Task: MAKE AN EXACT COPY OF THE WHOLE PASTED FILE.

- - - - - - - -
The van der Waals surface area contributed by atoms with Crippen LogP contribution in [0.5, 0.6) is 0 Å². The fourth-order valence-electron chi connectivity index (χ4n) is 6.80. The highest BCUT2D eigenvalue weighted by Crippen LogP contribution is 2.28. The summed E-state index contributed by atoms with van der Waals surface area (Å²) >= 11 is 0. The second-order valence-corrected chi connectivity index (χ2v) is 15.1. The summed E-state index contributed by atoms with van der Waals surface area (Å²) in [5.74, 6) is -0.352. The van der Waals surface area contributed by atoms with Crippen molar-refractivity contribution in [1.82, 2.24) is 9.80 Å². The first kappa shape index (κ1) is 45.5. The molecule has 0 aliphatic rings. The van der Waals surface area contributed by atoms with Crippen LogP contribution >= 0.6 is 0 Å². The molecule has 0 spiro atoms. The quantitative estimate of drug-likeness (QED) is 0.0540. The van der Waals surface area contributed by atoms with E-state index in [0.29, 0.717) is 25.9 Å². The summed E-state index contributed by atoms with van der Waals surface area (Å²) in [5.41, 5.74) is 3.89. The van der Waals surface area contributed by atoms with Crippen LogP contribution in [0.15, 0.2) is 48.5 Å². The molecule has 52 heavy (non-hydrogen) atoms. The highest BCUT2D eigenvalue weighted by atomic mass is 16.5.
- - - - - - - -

The van der Waals surface area contributed by atoms with Crippen LogP contribution in [0.5, 0.6) is 0 Å². The fourth-order valence-electron chi connectivity index (χ4n) is 6.80. The highest BCUT2D eigenvalue weighted by Crippen LogP contribution is 2.28. The summed E-state index contributed by atoms with van der Waals surface area (Å²) >= 11 is 0. The second-order valence-corrected chi connectivity index (χ2v) is 15.1. The summed E-state index contributed by atoms with van der Waals surface area (Å²) in [5.74, 6) is -0.352. The van der Waals surface area contributed by atoms with Crippen molar-refractivity contribution in [1.82, 2.24) is 9.80 Å². The first kappa shape index (κ1) is 45.5. The molecule has 0 aliphatic rings. The van der Waals surface area contributed by atoms with Crippen LogP contribution >= 0.6 is 0 Å². The molecule has 0 spiro atoms. The quantitative estimate of drug-likeness (QED) is 0.0540. The van der Waals surface area contributed by atoms with E-state index in [0.29, 0.717) is 25.9 Å². The summed E-state index contributed by atoms with van der Waals surface area (Å²) in [5.41, 5.74) is 3.89. The van der Waals surface area contributed by atoms with Crippen LogP contribution in [0.15, 0.2) is 48.5 Å². The molecule has 52 heavy (non-hydrogen) atoms. The highest BCUT2D eigenvalue weighted by atomic mass is 16.5.